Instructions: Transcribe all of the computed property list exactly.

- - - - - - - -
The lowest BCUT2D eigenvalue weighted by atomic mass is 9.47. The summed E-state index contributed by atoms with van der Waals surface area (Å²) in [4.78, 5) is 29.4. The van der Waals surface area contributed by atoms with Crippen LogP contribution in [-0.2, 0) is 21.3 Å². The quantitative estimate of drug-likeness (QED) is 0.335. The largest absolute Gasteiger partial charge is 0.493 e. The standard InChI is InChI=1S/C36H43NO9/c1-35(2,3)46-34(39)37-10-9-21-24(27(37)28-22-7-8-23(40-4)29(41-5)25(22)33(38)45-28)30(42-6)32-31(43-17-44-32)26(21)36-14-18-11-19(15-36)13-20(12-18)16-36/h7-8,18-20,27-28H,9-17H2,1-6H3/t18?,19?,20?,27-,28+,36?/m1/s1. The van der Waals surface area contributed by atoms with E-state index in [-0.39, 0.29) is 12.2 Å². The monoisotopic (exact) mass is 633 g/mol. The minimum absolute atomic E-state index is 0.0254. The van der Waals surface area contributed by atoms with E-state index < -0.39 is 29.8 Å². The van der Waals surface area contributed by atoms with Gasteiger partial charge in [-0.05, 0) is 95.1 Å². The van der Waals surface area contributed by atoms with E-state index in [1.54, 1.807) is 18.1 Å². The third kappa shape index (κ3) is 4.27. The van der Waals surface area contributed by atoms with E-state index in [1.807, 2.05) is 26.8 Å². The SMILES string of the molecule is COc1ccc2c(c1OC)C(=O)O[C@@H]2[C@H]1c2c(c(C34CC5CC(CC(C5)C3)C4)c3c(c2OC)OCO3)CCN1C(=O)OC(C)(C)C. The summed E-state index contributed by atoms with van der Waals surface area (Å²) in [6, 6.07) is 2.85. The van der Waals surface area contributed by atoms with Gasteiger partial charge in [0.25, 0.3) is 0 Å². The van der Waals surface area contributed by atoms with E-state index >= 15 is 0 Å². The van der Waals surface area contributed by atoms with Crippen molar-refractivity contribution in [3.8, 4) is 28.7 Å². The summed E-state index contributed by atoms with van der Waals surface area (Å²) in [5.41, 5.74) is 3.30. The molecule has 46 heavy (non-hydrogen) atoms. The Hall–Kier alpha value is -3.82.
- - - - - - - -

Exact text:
The lowest BCUT2D eigenvalue weighted by atomic mass is 9.47. The summed E-state index contributed by atoms with van der Waals surface area (Å²) in [4.78, 5) is 29.4. The van der Waals surface area contributed by atoms with Crippen LogP contribution in [-0.2, 0) is 21.3 Å². The quantitative estimate of drug-likeness (QED) is 0.335. The largest absolute Gasteiger partial charge is 0.493 e. The standard InChI is InChI=1S/C36H43NO9/c1-35(2,3)46-34(39)37-10-9-21-24(27(37)28-22-7-8-23(40-4)29(41-5)25(22)33(38)45-28)30(42-6)32-31(43-17-44-32)26(21)36-14-18-11-19(15-36)13-20(12-18)16-36/h7-8,18-20,27-28H,9-17H2,1-6H3/t18?,19?,20?,27-,28+,36?/m1/s1. The van der Waals surface area contributed by atoms with E-state index in [-0.39, 0.29) is 12.2 Å². The monoisotopic (exact) mass is 633 g/mol. The minimum absolute atomic E-state index is 0.0254. The van der Waals surface area contributed by atoms with E-state index < -0.39 is 29.8 Å². The van der Waals surface area contributed by atoms with Gasteiger partial charge in [-0.05, 0) is 95.1 Å². The van der Waals surface area contributed by atoms with E-state index in [1.54, 1.807) is 18.1 Å². The third kappa shape index (κ3) is 4.27. The van der Waals surface area contributed by atoms with E-state index in [1.807, 2.05) is 26.8 Å². The SMILES string of the molecule is COc1ccc2c(c1OC)C(=O)O[C@@H]2[C@H]1c2c(c(C34CC5CC(CC(C5)C3)C4)c3c(c2OC)OCO3)CCN1C(=O)OC(C)(C)C. The summed E-state index contributed by atoms with van der Waals surface area (Å²) in [6, 6.07) is 2.85. The van der Waals surface area contributed by atoms with Gasteiger partial charge in [0.25, 0.3) is 0 Å². The van der Waals surface area contributed by atoms with E-state index >= 15 is 0 Å². The van der Waals surface area contributed by atoms with Crippen molar-refractivity contribution in [3.8, 4) is 28.7 Å². The summed E-state index contributed by atoms with van der Waals surface area (Å²) in [5.41, 5.74) is 3.30. The molecule has 46 heavy (non-hydrogen) atoms. The Hall–Kier alpha value is -3.82.